In the world of startups, everything is about failing fast. It’s a price of entry, a badge of honor -- even a cultural imperative, inspired by the whole Lean Startup movement.
The practice of being able to conduct quick, cheap and relatively painless tests, experiments or research exercises in order to gain invaluable insights, feedback, solutions to hypotheses and the like becomes vital in order to rethink, close the loop and ultimately “pivot” or change course based on integrating the new lessons into the model.
Does this idea sound familiar? It should. It originates from the very segment that now struggles to understand and implement it in its operations: the world of big business. One might argue that many of these precepts are in fact basic tenets of direct marketing and the “Test. Learn. Evolve” methodology.
Speed to market is a tough enough “pivot” for big business and brands to have to contend with. The basic methodology of corporations involves protracted planning and implementation. Moving quickly is an extreme anomaly, and when it happens, it is often accompanied by tremendous angst, dissonance and back peddling C.Y.A. actions.
Perhaps it isn’t fair to expect companies to have to emulate startups in their speed to market. Learn from them -- sure. Triangulate and triage based on the behavior of fast-growing small business -- why not? But having to shock the system in order to be something they’re not is an identity crisis at best and a psychotic break at worst.
I’m not suggesting we should walk away entirely from the very worthy and important process of speeding up business optimization, especially in a world where consumers are moving at the speed of change. However, it might be better to take a slightly different path in order to end up with the same, if not better, outcome.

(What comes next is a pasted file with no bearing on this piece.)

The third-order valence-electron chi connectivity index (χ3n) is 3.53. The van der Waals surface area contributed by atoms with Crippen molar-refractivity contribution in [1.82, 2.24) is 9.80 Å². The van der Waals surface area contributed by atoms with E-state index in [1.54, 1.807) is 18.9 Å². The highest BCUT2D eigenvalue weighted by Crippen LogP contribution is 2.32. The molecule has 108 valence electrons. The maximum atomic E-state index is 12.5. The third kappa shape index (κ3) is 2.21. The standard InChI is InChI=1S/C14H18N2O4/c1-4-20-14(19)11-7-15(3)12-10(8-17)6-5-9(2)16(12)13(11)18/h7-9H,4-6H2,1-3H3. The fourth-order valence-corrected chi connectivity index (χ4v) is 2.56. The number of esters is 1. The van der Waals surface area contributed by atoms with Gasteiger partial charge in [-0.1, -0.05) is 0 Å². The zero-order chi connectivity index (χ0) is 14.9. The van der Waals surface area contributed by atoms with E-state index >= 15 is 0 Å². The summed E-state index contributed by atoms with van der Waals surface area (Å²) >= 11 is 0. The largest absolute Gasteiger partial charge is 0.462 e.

Instead of failing fast, why not fail smart? Instead of speed to market, why not focus on speed-to-learnings?
I am reminded of the “fast, good, cheap -- pick two” adage, which might as well apply when conducting quick tests, pilots or experiments. That said, I’m not sure it isn’t possible to hit elements of all three on the understanding that it may be a different kind of “good” – not in terms of the maligned and unresolved “return on investment,” but perhaps in terms of invaluable “life lessons” about how to move more nimbly in this fast-changing and volatile business environment.
To get there, there has to be prior agreement on outcomes and the management of expectation of all parties involved and their connected constituencies (read: investors and bosses of startups and brands respectively).
Failure is really only failure when it becomes an absolute. Along the same lines, smart failure is what I would call “good mistakes” -- the ones you make “fast and cheap” and are able to pivot from for use in future programs (note: the assumption is that you will go back and do it again).
These mistakes are also the ones you make before your competitors, and the ones your competitors will be making when you are long gone and miles ahead.
Smells like success to me!